Massage therapy has some useful applications. It is not inherently pseudoscientific. But like medicine, education and practice in the field have seen considerable contamination by pseudoscience and fraud. The American Medical Massage Association (AMMA) is concerned and has taken a stand against such practices.
Recent data on massage therapy practice patterns published in BMC Complementary and Alternative Medicine would seem to validate the concerns of the AMMA. Surveys conducted in Connecticut and Washington reveal the following respective percentages of massage therapists using questionable methods:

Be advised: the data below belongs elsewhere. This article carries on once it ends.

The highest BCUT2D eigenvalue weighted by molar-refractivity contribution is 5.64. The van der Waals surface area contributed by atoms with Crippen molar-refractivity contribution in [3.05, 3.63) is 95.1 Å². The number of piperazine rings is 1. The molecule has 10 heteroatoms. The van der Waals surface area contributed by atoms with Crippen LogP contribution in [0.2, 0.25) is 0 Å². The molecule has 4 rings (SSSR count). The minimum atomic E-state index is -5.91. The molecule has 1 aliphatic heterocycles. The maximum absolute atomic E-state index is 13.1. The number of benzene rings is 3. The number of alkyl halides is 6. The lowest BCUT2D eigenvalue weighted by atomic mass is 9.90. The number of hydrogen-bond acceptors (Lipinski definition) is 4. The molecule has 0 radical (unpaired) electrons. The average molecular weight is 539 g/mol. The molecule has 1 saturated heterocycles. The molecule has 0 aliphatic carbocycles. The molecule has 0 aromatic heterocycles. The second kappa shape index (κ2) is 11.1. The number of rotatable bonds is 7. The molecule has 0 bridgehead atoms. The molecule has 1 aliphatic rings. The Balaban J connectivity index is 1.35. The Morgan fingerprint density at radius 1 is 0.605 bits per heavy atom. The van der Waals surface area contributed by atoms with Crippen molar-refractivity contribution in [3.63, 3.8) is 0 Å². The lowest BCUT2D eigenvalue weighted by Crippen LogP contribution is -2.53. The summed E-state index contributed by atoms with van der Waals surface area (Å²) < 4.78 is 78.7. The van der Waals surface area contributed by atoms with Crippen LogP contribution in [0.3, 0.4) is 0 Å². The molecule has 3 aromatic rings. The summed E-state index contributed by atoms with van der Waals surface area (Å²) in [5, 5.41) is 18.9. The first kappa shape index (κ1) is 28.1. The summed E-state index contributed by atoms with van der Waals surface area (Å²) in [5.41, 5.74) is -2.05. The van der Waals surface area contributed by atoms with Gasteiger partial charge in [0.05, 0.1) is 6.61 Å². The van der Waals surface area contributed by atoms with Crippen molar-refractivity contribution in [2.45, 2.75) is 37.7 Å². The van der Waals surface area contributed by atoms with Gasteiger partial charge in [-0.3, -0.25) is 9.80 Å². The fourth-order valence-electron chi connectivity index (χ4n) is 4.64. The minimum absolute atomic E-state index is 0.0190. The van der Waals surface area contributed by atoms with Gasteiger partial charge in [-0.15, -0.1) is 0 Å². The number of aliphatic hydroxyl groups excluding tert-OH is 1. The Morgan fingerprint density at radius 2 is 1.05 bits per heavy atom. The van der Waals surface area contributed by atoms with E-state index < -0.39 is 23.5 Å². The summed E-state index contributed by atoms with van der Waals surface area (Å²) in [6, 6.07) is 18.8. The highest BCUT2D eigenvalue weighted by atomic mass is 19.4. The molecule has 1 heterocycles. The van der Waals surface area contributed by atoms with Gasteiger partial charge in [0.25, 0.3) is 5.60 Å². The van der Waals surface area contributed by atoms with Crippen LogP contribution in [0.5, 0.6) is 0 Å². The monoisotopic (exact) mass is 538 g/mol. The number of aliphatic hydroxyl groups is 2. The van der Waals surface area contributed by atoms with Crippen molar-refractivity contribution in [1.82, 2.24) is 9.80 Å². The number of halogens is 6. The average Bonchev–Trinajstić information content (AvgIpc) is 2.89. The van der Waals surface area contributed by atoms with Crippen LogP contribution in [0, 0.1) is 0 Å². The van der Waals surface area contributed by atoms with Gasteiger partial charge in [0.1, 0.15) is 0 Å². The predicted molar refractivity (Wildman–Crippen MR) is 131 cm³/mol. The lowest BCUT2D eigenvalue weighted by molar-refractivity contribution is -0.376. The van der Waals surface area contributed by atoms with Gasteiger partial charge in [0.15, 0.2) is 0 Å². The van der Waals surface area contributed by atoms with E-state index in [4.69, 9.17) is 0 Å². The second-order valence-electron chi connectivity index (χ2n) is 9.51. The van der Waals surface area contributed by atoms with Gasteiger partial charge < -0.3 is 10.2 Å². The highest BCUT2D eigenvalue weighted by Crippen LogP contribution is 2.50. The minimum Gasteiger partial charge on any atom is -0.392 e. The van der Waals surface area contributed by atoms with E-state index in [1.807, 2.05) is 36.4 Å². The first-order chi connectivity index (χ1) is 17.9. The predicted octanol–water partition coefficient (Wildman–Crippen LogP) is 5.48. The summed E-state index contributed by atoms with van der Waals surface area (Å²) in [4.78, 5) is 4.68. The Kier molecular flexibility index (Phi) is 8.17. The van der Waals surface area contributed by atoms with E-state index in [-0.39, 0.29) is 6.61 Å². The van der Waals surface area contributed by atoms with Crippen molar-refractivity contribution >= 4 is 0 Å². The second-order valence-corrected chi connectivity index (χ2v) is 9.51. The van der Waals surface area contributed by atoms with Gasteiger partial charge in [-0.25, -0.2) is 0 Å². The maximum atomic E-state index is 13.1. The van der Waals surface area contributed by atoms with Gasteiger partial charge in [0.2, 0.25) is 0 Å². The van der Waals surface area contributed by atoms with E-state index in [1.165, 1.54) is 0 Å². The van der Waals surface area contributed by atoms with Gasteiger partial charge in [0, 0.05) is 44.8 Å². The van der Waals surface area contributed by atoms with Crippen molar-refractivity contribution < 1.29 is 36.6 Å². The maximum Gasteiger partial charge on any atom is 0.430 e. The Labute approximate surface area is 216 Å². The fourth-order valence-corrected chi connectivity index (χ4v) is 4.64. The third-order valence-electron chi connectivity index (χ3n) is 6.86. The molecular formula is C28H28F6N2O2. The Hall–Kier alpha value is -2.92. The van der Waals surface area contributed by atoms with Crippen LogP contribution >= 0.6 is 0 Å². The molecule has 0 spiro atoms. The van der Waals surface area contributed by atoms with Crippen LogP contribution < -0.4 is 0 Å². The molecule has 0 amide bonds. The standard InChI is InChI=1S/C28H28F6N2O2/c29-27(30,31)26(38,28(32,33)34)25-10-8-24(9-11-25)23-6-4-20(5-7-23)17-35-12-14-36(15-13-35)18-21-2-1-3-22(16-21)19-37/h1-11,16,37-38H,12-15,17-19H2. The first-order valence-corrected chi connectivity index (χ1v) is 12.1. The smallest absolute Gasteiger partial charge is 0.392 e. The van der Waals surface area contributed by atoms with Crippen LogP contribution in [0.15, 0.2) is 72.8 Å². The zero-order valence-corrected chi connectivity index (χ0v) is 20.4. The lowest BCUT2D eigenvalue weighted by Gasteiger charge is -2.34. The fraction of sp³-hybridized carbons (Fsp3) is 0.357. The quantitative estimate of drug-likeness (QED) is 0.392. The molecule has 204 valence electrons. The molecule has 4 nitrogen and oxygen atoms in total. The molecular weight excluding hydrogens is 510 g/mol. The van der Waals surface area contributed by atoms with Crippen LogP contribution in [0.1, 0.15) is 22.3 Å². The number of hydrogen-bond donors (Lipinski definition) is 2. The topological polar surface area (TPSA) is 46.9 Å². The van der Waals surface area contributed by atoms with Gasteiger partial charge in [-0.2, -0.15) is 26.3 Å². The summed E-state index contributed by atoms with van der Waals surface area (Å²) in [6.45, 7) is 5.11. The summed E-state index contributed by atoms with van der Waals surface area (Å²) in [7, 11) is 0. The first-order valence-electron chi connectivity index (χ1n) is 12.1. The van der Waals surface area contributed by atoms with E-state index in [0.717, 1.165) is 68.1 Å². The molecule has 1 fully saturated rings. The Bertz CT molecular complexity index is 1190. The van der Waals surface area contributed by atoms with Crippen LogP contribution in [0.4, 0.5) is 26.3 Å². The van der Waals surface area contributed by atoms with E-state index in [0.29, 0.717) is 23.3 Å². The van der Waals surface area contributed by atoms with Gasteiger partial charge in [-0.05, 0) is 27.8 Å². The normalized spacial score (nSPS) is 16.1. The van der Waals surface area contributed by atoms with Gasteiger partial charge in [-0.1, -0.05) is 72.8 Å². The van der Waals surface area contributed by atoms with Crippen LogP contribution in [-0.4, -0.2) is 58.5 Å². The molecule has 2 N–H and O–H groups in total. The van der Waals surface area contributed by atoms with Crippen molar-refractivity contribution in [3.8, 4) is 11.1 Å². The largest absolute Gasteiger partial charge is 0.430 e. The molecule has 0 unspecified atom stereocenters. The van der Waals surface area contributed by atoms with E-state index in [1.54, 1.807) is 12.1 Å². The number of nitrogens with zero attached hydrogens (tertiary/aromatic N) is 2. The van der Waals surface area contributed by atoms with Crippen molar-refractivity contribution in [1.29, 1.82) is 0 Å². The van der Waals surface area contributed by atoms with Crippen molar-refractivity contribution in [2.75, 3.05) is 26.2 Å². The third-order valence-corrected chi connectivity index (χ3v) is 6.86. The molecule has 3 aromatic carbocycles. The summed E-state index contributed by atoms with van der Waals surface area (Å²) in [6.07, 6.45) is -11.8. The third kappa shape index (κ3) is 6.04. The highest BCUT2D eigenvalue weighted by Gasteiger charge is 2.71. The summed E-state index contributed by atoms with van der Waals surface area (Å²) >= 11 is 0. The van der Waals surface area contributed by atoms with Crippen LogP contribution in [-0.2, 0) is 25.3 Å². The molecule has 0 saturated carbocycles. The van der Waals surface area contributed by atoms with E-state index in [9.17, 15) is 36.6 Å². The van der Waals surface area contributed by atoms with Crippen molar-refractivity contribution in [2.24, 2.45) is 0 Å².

Applied kinesiology 2%, 5.8%
Craniosacral therapy 15.3%, 15.1%
Energy work 24.9%, 17.2%
Oriental bodywork 16.6%, 8.6%
Reflexology 15.0%, 15.4%
This paper provides us with new and confirmatory evidence to support Stephen Barrett’s previous assertion that quackery is pervasive in the field.
Here’s an account of one massage student’s experience.